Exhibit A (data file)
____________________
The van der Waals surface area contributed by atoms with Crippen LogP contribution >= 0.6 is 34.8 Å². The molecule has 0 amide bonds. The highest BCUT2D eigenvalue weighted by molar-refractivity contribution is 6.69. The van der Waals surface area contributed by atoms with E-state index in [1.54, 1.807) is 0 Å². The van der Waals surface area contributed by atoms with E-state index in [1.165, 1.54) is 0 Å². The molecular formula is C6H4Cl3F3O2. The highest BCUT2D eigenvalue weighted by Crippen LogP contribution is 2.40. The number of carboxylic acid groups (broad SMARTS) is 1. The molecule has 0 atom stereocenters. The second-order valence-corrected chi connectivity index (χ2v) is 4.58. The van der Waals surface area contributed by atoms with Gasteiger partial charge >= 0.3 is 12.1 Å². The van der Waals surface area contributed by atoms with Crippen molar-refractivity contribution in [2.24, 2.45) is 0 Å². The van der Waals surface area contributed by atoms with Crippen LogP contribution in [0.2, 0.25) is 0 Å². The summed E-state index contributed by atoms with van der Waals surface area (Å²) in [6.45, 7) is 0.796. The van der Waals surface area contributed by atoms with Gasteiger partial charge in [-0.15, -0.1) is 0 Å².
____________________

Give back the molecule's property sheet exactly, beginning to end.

The van der Waals surface area contributed by atoms with Crippen LogP contribution >= 0.6 is 34.8 Å². The molecule has 0 amide bonds. The highest BCUT2D eigenvalue weighted by molar-refractivity contribution is 6.69. The van der Waals surface area contributed by atoms with E-state index in [1.54, 1.807) is 0 Å². The van der Waals surface area contributed by atoms with E-state index in [1.165, 1.54) is 0 Å². The molecular formula is C6H4Cl3F3O2. The highest BCUT2D eigenvalue weighted by Crippen LogP contribution is 2.40. The number of carboxylic acid groups (broad SMARTS) is 1. The molecule has 0 atom stereocenters. The second-order valence-corrected chi connectivity index (χ2v) is 4.58. The van der Waals surface area contributed by atoms with Gasteiger partial charge >= 0.3 is 12.1 Å². The van der Waals surface area contributed by atoms with Crippen molar-refractivity contribution in [2.24, 2.45) is 0 Å². The van der Waals surface area contributed by atoms with Crippen LogP contribution in [0.2, 0.25) is 0 Å². The summed E-state index contributed by atoms with van der Waals surface area (Å²) in [6.45, 7) is 0.796. The van der Waals surface area contributed by atoms with Gasteiger partial charge in [-0.15, -0.1) is 0 Å².